Cholnoky, along with help from staff at the Tang, pulls specific pieces of art to look at from the Tang collections. She then has her students pick one piece that resonates with them and asks that they write about what they see during a ten-minute observation period. This activity of intense observation forces students to inspect every aspect of the art they are looking at and not just glance at it quickly. The students then talk to others about the pieces they choose, and explain how it relates to geology, such as how aspects of the art can look like certain rock folds.
Through doing this exercise with her classes, Cholnoky realized that “you can look at art many different times and see things that you didn’t see before.” So, even if you look at art for a living or go to numerous museums, you still may not be seeing what the artist is intending for you to see. It takes a close eye and patience to fully understand a piece.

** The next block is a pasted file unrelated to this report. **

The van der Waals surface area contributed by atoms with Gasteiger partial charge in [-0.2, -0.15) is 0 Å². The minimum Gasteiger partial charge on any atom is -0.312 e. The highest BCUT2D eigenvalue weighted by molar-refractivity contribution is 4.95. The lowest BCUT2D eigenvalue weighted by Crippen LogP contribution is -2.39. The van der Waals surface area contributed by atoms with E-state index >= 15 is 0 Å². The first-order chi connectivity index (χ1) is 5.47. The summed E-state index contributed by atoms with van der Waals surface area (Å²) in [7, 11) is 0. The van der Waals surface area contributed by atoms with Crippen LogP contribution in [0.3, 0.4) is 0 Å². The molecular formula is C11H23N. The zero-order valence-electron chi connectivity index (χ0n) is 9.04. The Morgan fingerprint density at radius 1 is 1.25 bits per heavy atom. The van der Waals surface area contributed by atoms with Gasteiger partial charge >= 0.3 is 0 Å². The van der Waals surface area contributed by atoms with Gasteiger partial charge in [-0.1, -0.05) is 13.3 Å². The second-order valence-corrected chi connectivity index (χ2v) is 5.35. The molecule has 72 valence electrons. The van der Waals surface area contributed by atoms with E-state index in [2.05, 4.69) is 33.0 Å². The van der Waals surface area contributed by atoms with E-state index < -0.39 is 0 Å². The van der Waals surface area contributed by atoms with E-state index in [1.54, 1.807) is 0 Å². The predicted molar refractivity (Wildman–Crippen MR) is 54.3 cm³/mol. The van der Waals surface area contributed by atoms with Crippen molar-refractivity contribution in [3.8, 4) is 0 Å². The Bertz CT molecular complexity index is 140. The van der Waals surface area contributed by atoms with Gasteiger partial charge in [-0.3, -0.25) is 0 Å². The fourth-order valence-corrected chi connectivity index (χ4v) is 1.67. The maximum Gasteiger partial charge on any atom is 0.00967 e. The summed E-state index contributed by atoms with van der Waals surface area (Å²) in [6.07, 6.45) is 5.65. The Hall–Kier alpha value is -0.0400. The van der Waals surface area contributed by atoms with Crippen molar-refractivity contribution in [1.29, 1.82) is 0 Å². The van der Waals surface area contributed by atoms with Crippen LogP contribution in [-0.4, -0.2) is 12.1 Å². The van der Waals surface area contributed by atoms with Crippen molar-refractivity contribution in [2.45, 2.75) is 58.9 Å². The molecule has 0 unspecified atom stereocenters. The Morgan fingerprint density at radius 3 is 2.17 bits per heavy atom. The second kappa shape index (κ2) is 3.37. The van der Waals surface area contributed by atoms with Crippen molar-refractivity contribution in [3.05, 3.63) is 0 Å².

Cholnoky gave the example of the Perched Rock in Arizona (pictured below). She recounts how her students examined this photo and questioned the size of the rock, since there are no surrounding objects to help tell the scale. After many different classes and many different student perspectives, one student acknowledged the man squatting in the bottom right corner of the image.
This experience brought up a new concept for Cholnoky, one where you “can spend a long time looking, but can never see what you need to see.”
Even if you examine a piece of art for three hours, you can still miss something that someone else notices in ten minutes. But this is what art does. Art creates perplexing thoughts and continues to amaze with the details that emerge every once in a while.
Art History Professor Kristi Peterson also emphasized this theory of carefully looking, which she tries to instill in her students. During her classes, Peterson has students partake in assignments called “visual analyses,” which allow them to focus on different aspects of an art piece. Unlike sculpture pieces, which you can look at up close in-person, art that has been photographed for the intent of showing to multiple audiences takes away the ability to look up close, which is the easiest way to notice small details.